In the context of the theft of your cat, there are three different types of stealing: plain stealing i.e. theft, robbery and burglary. What’s the difference between them? It’s quite useful to know because there’s lots of thievery occurring in Great Britain today not infrequently of dogs and cats.
Stealing/theft: in essence, this is when one person dishonestly appropriates (takes) the property of another person with the intention to deprive that person of their property permanently. Under the law cats are ‘property’. So, if your cat is outside because they are indoor/outdoor cat and a person dishonestly takes your cat and then sells them to somebody else and you never see your cat again, that person is guilty of theft. There are many videos of people stealing cats from the porches of the homes where the cat lives. Sometimes it might be a delivery driver.
I recently wrote about a couple of women who stole a cat from the front yard of a Ragdoll cat owner. The Ragdoll was 15 years of age and they brought the cat back! That, in my opinion, would still be theft because they initially had the intention of depriving the owner of the Ragdoll cat permanently. They changed their mind. That doesn’t eradicate the crime in my view. They could still be arrested and charged with theft but nowadays the police aren’t really interested in the theft of something which is of relatively little value. Although Ragdolls are expensive when they are purchased from a breeder. A 15-year-old, ‘second-hand’, Ragdoll wouldn’t be worth that much in purely commercial terms which is how thieves operate.
Robbery: in basic terms this is stealing with threats of violence or force. It’s more serious than plain theft. In the UK it is described as stealing but immediately before or at the time of stealing and in order to effect the theft, the perpetrator uses force or seeks to make the victim under the effects of force to hand over the object that is being stolen. In terms of cats, this would occur if a person was walking their cat on a lead outside or was carrying their cat outside to their car and the robber came along and threatened the cat owner with violence, forcing the cat owner to hand over their cat.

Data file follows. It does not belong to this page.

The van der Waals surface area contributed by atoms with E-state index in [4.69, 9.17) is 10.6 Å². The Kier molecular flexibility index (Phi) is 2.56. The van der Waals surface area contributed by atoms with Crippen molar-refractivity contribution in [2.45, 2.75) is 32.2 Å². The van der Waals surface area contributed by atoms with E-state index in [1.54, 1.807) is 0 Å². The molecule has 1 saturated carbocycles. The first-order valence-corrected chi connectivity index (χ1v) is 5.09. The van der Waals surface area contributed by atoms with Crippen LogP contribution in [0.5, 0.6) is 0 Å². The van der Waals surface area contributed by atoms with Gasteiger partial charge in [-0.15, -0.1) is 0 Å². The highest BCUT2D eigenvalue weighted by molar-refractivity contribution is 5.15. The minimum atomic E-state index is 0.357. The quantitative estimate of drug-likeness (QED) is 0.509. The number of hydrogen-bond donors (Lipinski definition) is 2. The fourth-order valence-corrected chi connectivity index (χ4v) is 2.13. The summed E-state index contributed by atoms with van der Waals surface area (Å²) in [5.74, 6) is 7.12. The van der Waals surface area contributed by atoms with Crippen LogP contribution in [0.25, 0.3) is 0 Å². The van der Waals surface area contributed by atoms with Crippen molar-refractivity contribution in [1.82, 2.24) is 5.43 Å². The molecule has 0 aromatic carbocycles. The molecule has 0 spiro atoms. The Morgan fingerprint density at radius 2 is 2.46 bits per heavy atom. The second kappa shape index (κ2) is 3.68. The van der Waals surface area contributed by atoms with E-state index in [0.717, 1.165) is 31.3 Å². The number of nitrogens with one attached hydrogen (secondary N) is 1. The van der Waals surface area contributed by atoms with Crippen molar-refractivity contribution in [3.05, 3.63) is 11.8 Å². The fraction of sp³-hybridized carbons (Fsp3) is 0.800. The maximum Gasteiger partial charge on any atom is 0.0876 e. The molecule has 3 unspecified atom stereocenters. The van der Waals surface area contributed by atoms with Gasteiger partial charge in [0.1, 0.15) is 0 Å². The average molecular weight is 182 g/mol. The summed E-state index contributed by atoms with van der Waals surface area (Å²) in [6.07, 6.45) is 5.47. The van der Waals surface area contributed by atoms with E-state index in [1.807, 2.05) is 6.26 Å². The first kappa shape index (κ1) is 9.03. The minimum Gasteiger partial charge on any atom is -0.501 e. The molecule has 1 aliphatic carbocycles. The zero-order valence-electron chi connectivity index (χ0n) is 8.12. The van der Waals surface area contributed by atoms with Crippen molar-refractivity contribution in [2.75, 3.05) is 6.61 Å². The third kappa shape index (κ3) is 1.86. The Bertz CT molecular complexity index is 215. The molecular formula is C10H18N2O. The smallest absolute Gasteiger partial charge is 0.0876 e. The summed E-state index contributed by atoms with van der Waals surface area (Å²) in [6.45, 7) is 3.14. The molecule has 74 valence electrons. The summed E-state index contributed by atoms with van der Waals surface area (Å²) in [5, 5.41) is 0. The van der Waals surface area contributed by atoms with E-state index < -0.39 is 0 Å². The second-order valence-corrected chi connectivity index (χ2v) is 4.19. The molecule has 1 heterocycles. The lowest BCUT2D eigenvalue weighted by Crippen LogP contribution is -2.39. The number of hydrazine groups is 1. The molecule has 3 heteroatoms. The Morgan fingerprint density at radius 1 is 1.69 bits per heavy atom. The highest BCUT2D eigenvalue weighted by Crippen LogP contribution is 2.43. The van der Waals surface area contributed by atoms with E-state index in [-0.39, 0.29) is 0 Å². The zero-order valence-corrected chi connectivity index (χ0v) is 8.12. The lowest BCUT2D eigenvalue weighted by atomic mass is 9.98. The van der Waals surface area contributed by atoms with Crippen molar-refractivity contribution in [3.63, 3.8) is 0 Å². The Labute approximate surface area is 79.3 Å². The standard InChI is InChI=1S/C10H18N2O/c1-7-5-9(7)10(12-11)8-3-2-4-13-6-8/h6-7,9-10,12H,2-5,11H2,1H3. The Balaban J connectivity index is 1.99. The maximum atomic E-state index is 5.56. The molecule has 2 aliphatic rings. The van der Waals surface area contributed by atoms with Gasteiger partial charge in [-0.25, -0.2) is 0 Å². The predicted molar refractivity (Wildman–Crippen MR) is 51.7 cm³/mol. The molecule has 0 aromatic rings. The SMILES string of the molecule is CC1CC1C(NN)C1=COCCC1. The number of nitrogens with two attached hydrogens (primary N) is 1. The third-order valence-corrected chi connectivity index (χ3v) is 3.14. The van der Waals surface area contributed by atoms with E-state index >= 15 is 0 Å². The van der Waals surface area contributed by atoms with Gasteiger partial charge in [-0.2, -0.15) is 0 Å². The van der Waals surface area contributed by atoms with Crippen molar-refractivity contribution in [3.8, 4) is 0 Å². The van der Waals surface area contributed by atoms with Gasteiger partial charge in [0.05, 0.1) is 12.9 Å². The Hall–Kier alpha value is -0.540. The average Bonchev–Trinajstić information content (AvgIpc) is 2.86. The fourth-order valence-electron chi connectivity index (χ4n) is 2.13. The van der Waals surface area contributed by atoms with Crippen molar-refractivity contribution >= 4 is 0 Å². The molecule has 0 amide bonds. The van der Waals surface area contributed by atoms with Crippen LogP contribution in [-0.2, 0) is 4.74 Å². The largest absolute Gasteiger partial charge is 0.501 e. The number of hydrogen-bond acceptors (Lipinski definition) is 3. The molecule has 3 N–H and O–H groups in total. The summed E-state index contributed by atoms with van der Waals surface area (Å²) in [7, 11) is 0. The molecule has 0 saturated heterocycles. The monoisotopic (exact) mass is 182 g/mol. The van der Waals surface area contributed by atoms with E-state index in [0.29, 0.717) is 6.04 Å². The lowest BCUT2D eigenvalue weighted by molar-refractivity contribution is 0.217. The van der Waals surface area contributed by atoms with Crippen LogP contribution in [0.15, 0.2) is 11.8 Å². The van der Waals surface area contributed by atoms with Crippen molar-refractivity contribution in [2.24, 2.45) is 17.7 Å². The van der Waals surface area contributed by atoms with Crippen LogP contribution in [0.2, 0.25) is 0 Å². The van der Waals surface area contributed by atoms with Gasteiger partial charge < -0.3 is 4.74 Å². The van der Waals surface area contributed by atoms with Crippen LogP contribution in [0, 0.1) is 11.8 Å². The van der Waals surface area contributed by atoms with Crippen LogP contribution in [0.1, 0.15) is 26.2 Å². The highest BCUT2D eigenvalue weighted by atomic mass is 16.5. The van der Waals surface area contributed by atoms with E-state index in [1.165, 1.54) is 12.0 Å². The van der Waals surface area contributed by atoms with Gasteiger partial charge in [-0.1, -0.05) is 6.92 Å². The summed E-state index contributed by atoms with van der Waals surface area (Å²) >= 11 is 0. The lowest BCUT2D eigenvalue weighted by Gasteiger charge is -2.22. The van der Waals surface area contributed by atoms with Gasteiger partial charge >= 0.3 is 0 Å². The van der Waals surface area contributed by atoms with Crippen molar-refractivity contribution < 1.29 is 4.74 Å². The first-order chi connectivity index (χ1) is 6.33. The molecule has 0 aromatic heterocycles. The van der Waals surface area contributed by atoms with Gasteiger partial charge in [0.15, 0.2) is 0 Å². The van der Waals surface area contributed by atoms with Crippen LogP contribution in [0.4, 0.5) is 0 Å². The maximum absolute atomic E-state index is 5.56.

Burglary: in essence, this is theft after the thief has broken into someone’s property. It’s a combination of theft and trespass. It occurs when a trespasser enters a building with the intention to steal, inflict grievous bodily harm or do damage to the property. Or having entered the property the trespasser steals or attempts to steal or inflict grievous bodily harm. In terms of cats, this could occur if a burglar broke open a window and entered the cat owner’s property and then took the cat away, never to be seen again. There are different levels of punishment depending on the aggravated nature of the burglary and the type property (business or domestic) which is being burgled.
Aggravated burglary: this is a refinement on the above when the burglar has with him any firearm or imitation firearm or any weapon of offence or any explosive. And where the weapon is used to attack somebody within the property in the course of the burglary. The maximum sentence in the UK for aggravated burglary is life imprisonment. This kind of burglary is unlikely to happen on the occasion that a burglar is stealing a cat. But it might if the owner defends their cat and the burglar becomes violent. It might occur when a former partner comes back to their former home and breaks into the home and harms their former partner’s cat in order to emotionally damage the cat’s owner. That might happen if a couple have split up and the man wants to emotionally harm the woman.
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